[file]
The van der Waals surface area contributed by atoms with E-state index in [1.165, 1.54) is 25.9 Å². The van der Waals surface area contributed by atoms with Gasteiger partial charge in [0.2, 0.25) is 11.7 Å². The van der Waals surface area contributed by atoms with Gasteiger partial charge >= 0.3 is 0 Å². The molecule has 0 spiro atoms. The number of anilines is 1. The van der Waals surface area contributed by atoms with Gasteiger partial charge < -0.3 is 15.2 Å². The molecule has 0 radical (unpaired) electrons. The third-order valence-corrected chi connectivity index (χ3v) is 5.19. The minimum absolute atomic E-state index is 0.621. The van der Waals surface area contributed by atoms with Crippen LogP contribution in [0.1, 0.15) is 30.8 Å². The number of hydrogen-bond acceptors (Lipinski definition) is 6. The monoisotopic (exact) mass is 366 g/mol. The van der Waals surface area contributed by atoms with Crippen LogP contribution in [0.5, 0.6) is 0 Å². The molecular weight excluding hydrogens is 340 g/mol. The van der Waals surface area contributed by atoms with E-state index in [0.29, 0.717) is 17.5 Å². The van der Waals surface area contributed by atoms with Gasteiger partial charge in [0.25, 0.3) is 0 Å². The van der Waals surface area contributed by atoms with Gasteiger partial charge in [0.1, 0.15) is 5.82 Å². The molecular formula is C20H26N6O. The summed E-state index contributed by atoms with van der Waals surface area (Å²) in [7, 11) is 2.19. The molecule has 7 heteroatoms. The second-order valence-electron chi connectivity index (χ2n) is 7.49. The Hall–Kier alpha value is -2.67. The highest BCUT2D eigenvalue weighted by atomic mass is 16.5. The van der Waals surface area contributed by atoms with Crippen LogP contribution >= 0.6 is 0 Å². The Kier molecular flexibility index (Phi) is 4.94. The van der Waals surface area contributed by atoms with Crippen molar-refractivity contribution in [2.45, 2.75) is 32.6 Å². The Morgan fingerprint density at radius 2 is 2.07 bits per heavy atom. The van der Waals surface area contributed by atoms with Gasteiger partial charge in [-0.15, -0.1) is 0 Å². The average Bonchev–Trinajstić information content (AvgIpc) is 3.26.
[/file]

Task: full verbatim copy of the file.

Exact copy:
The van der Waals surface area contributed by atoms with E-state index in [1.165, 1.54) is 25.9 Å². The van der Waals surface area contributed by atoms with Gasteiger partial charge in [0.2, 0.25) is 11.7 Å². The van der Waals surface area contributed by atoms with Gasteiger partial charge >= 0.3 is 0 Å². The molecule has 0 spiro atoms. The number of anilines is 1. The van der Waals surface area contributed by atoms with Gasteiger partial charge < -0.3 is 15.2 Å². The molecule has 0 radical (unpaired) electrons. The third-order valence-corrected chi connectivity index (χ3v) is 5.19. The minimum absolute atomic E-state index is 0.621. The van der Waals surface area contributed by atoms with Crippen LogP contribution in [0.1, 0.15) is 30.8 Å². The number of hydrogen-bond acceptors (Lipinski definition) is 6. The monoisotopic (exact) mass is 366 g/mol. The van der Waals surface area contributed by atoms with Crippen LogP contribution in [0.5, 0.6) is 0 Å². The molecular weight excluding hydrogens is 340 g/mol. The van der Waals surface area contributed by atoms with E-state index in [0.29, 0.717) is 17.5 Å². The van der Waals surface area contributed by atoms with Gasteiger partial charge in [0.25, 0.3) is 0 Å². The van der Waals surface area contributed by atoms with Gasteiger partial charge in [0.1, 0.15) is 5.82 Å². The molecular formula is C20H26N6O. The summed E-state index contributed by atoms with van der Waals surface area (Å²) in [7, 11) is 2.19. The molecule has 7 heteroatoms. The second-order valence-electron chi connectivity index (χ2n) is 7.49. The Hall–Kier alpha value is -2.67. The highest BCUT2D eigenvalue weighted by atomic mass is 16.5. The van der Waals surface area contributed by atoms with Crippen LogP contribution >= 0.6 is 0 Å². The Kier molecular flexibility index (Phi) is 4.94. The van der Waals surface area contributed by atoms with Crippen molar-refractivity contribution in [2.45, 2.75) is 32.6 Å². The Morgan fingerprint density at radius 2 is 2.07 bits per heavy atom. The van der Waals surface area contributed by atoms with Gasteiger partial charge in [-0.15, -0.1) is 0 Å². The average Bonchev–Trinajstić information content (AvgIpc) is 3.26.